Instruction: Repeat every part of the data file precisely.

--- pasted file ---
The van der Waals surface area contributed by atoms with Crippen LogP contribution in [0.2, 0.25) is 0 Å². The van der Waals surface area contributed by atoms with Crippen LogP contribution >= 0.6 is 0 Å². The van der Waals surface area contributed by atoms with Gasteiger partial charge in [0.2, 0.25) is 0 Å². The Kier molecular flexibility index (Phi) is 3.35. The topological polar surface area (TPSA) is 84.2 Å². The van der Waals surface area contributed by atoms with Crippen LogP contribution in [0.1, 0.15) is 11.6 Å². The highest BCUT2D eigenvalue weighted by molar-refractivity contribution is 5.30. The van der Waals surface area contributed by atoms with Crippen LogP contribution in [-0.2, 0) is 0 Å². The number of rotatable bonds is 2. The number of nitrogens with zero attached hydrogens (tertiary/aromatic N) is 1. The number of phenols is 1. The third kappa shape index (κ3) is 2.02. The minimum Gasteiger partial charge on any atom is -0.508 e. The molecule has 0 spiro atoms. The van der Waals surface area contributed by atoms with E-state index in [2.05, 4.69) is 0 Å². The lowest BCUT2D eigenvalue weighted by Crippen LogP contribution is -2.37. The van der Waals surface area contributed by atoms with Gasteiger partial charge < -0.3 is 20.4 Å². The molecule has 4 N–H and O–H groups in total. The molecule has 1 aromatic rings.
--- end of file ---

The van der Waals surface area contributed by atoms with Crippen LogP contribution in [0.2, 0.25) is 0 Å². The van der Waals surface area contributed by atoms with Crippen LogP contribution >= 0.6 is 0 Å². The van der Waals surface area contributed by atoms with Gasteiger partial charge in [0.2, 0.25) is 0 Å². The Kier molecular flexibility index (Phi) is 3.35. The topological polar surface area (TPSA) is 84.2 Å². The van der Waals surface area contributed by atoms with Crippen LogP contribution in [0.1, 0.15) is 11.6 Å². The highest BCUT2D eigenvalue weighted by molar-refractivity contribution is 5.30. The van der Waals surface area contributed by atoms with Crippen LogP contribution in [-0.2, 0) is 0 Å². The number of rotatable bonds is 2. The number of nitrogens with zero attached hydrogens (tertiary/aromatic N) is 1. The number of phenols is 1. The third kappa shape index (κ3) is 2.02. The minimum Gasteiger partial charge on any atom is -0.508 e. The molecule has 0 spiro atoms. The van der Waals surface area contributed by atoms with E-state index in [2.05, 4.69) is 0 Å². The lowest BCUT2D eigenvalue weighted by Crippen LogP contribution is -2.37. The van der Waals surface area contributed by atoms with Gasteiger partial charge < -0.3 is 20.4 Å². The molecule has 4 N–H and O–H groups in total. The molecule has 1 aromatic rings.